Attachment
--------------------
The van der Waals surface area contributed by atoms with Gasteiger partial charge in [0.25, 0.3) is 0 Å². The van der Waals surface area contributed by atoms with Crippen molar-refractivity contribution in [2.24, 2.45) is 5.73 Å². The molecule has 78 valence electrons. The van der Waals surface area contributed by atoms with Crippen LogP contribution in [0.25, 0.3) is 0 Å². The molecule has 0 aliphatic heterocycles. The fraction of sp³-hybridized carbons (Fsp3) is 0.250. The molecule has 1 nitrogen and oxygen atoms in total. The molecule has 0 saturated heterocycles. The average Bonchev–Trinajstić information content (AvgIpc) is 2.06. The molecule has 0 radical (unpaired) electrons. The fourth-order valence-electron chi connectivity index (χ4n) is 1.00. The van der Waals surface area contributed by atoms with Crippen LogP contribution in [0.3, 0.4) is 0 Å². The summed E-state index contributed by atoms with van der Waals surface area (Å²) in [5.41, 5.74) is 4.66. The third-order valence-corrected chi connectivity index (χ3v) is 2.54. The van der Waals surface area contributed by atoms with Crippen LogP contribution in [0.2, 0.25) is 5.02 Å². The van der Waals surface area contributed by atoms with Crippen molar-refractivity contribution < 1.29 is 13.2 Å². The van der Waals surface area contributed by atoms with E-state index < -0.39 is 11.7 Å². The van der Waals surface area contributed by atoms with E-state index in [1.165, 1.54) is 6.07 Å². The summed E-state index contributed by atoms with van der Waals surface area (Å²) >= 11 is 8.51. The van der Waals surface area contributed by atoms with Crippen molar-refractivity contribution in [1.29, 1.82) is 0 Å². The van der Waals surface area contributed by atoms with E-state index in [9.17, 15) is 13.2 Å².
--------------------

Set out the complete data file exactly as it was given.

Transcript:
The van der Waals surface area contributed by atoms with Gasteiger partial charge in [0.25, 0.3) is 0 Å². The van der Waals surface area contributed by atoms with Crippen molar-refractivity contribution in [2.24, 2.45) is 5.73 Å². The molecule has 78 valence electrons. The van der Waals surface area contributed by atoms with Crippen LogP contribution in [0.25, 0.3) is 0 Å². The molecule has 0 aliphatic heterocycles. The fraction of sp³-hybridized carbons (Fsp3) is 0.250. The molecule has 1 nitrogen and oxygen atoms in total. The molecule has 0 saturated heterocycles. The average Bonchev–Trinajstić information content (AvgIpc) is 2.06. The molecule has 0 radical (unpaired) electrons. The fourth-order valence-electron chi connectivity index (χ4n) is 1.00. The van der Waals surface area contributed by atoms with Crippen LogP contribution in [0.3, 0.4) is 0 Å². The summed E-state index contributed by atoms with van der Waals surface area (Å²) in [5.41, 5.74) is 4.66. The third-order valence-corrected chi connectivity index (χ3v) is 2.54. The van der Waals surface area contributed by atoms with Crippen LogP contribution in [0.2, 0.25) is 5.02 Å². The van der Waals surface area contributed by atoms with Crippen molar-refractivity contribution < 1.29 is 13.2 Å². The van der Waals surface area contributed by atoms with E-state index < -0.39 is 11.7 Å². The van der Waals surface area contributed by atoms with E-state index in [1.165, 1.54) is 6.07 Å². The summed E-state index contributed by atoms with van der Waals surface area (Å²) >= 11 is 8.51. The van der Waals surface area contributed by atoms with Crippen molar-refractivity contribution in [1.29, 1.82) is 0 Å². The van der Waals surface area contributed by atoms with E-state index in [9.17, 15) is 13.2 Å².